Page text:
On Tor.com, comics editor Steve Padnick has some trenchant perspective on Batman as a plutocrat vigilante who inherited half of Gotham, is the town's major employer, and who unilaterally overrides temporal and elected authorities to expel and defeat underclass villains who aspire to his wealth and privilege.
True, it's a very American version of aristocracy, based on wealth rather than divine right, but in practice it's basically the same. The myth of aristocracy is that class is genetic, that some people are just born good enough to rule, and that this inherent goodness can be passed down from generation to generation. It's long been established, and Grant Morrison's recent "Return of Bruce Wayne" miniseries reaffirmed, that there has always been a Wayne in Gotham City, and that the state of the city reflects the status of the Waynes at the time. The implied message of Batman: Year One, and Batman Begins, and The Dark Knight Returns, Batman Beyond, and so on is... if the Waynes are absent from Gotham, the entire city falls apart.
This gives Batman's origin an Arthurian "king-in-exile" element. "Banished" from Gotham by the death of his parents, Bruce Wayne returns to reclaim his throne and redeem his land. But instead of reclaiming it from usurping uncle or foreign invader, Batman must take Gotham back from a rising underclass.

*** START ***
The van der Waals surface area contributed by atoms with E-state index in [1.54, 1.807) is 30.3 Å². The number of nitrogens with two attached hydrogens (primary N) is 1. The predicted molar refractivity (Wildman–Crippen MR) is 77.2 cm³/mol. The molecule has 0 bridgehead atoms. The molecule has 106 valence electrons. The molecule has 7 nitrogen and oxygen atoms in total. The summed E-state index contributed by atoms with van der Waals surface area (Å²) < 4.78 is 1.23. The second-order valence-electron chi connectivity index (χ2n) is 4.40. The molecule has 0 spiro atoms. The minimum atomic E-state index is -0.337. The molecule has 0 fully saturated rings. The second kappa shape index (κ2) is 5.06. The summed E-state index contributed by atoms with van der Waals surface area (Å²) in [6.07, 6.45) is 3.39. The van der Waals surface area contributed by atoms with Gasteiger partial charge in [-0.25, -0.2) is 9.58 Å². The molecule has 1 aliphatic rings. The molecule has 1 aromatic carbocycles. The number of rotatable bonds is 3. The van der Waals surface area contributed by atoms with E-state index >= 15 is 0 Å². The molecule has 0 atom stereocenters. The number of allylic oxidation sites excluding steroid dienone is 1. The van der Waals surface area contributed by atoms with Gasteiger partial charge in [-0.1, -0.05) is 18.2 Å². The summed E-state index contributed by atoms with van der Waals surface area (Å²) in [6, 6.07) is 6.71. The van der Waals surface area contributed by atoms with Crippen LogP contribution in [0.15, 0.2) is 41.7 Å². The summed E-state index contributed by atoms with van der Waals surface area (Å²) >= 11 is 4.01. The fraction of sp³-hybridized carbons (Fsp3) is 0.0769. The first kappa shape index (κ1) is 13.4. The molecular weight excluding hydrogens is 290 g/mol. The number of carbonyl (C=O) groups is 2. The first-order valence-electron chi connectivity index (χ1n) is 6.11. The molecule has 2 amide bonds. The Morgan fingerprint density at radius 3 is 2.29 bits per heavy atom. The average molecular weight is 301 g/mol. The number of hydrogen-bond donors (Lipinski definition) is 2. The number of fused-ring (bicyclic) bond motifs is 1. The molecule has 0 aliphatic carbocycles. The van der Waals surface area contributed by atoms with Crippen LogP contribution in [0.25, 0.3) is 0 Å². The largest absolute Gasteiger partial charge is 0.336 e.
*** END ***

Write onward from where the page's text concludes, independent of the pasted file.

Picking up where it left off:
Though India’s independent telcoms regulator has banned services like Facebook’s “Free Basics” — which bribed phone companies to exempt Facebook’s chosen services from the carriers’ punishing data-caps — the debate rages on, as Free Basics has taken hold through many poor countries around the world.
Light used to just be one of two things: on or off. Simple as that. Either a flood of yellow or total darkness. Then the dimmer switch happened and you could adjust the brightness to meet your seductive needs and suddenly everyone looked a little better in the gentler light. And now your luminary universe […]
Projects will always need management. And now with the tech gold rush it feels like there are more projects than ever with fewer managers than there’s demand for. But it takes too much time and money to go back to school full time so luckily the Project Management Professional certification training course is now 96% […]
If you’ve been blessed enough to avoid them yourself, you’ve definitely heard the horror stories. Late night, crushing out a ton of work, writing, coding, anything, then boom – your computer crashes. The battery blows, you spill water or coffee all over the place, or it just shuts down with no explanation, and you’re screwed. […]